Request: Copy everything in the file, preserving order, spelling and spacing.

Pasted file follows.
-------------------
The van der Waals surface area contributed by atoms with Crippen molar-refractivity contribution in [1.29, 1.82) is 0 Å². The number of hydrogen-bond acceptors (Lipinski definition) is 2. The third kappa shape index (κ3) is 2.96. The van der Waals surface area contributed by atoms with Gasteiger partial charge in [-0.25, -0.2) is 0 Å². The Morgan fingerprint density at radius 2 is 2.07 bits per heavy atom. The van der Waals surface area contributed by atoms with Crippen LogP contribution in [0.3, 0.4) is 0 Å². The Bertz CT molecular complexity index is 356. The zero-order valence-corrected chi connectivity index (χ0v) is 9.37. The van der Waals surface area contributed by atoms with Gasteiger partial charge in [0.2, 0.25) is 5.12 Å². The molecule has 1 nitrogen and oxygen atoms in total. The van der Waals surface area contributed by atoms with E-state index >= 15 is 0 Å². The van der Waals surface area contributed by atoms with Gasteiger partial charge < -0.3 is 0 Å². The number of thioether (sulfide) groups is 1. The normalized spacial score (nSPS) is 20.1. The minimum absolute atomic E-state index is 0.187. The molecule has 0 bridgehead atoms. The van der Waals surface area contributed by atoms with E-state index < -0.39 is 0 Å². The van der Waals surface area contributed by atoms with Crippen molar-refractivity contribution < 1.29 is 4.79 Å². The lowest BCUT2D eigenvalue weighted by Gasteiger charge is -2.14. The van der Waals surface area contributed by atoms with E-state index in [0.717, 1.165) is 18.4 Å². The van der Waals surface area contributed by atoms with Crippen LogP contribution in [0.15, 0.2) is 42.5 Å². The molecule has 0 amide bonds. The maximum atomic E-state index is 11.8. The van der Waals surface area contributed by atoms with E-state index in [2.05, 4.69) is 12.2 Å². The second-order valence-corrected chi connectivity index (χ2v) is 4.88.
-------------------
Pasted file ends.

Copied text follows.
The van der Waals surface area contributed by atoms with Crippen molar-refractivity contribution in [1.29, 1.82) is 0 Å². The number of hydrogen-bond acceptors (Lipinski definition) is 2. The third kappa shape index (κ3) is 2.96. The van der Waals surface area contributed by atoms with Gasteiger partial charge in [-0.25, -0.2) is 0 Å². The Morgan fingerprint density at radius 2 is 2.07 bits per heavy atom. The van der Waals surface area contributed by atoms with Crippen LogP contribution in [0.3, 0.4) is 0 Å². The Bertz CT molecular complexity index is 356. The zero-order valence-corrected chi connectivity index (χ0v) is 9.37. The van der Waals surface area contributed by atoms with Gasteiger partial charge in [0.2, 0.25) is 5.12 Å². The molecule has 1 nitrogen and oxygen atoms in total. The van der Waals surface area contributed by atoms with E-state index >= 15 is 0 Å². The van der Waals surface area contributed by atoms with Gasteiger partial charge < -0.3 is 0 Å². The number of thioether (sulfide) groups is 1. The normalized spacial score (nSPS) is 20.1. The minimum absolute atomic E-state index is 0.187. The molecule has 0 bridgehead atoms. The van der Waals surface area contributed by atoms with E-state index < -0.39 is 0 Å². The van der Waals surface area contributed by atoms with Crippen molar-refractivity contribution < 1.29 is 4.79 Å². The lowest BCUT2D eigenvalue weighted by Gasteiger charge is -2.14. The van der Waals surface area contributed by atoms with E-state index in [0.717, 1.165) is 18.4 Å². The van der Waals surface area contributed by atoms with Crippen LogP contribution in [0.15, 0.2) is 42.5 Å². The molecule has 0 amide bonds. The maximum atomic E-state index is 11.8. The van der Waals surface area contributed by atoms with E-state index in [2.05, 4.69) is 12.2 Å². The second-order valence-corrected chi connectivity index (χ2v) is 4.88.